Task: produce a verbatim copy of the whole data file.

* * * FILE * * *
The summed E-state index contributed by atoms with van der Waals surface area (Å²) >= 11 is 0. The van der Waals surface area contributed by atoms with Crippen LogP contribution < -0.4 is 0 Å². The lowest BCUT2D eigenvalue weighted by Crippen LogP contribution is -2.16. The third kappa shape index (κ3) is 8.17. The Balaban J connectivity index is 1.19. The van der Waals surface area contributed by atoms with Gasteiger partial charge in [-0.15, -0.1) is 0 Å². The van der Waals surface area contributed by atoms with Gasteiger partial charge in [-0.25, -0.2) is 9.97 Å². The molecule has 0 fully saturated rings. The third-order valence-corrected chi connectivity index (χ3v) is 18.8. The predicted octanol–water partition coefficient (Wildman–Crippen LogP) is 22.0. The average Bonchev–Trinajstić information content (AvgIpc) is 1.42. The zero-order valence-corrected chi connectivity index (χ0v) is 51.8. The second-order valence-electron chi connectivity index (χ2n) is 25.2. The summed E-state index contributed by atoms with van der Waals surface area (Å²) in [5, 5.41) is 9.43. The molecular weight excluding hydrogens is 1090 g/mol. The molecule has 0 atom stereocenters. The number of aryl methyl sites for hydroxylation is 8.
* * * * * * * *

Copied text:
The summed E-state index contributed by atoms with van der Waals surface area (Å²) >= 11 is 0. The van der Waals surface area contributed by atoms with Crippen LogP contribution < -0.4 is 0 Å². The lowest BCUT2D eigenvalue weighted by Crippen LogP contribution is -2.16. The third kappa shape index (κ3) is 8.17. The Balaban J connectivity index is 1.19. The van der Waals surface area contributed by atoms with Gasteiger partial charge in [-0.15, -0.1) is 0 Å². The van der Waals surface area contributed by atoms with Gasteiger partial charge in [-0.25, -0.2) is 9.97 Å². The molecule has 0 fully saturated rings. The third-order valence-corrected chi connectivity index (χ3v) is 18.8. The predicted octanol–water partition coefficient (Wildman–Crippen LogP) is 22.0. The average Bonchev–Trinajstić information content (AvgIpc) is 1.42. The zero-order valence-corrected chi connectivity index (χ0v) is 51.8. The second-order valence-electron chi connectivity index (χ2n) is 25.2. The summed E-state index contributed by atoms with van der Waals surface area (Å²) in [5, 5.41) is 9.43. The molecular weight excluding hydrogens is 1090 g/mol. The molecule has 0 atom stereocenters. The number of aryl methyl sites for hydroxylation is 8.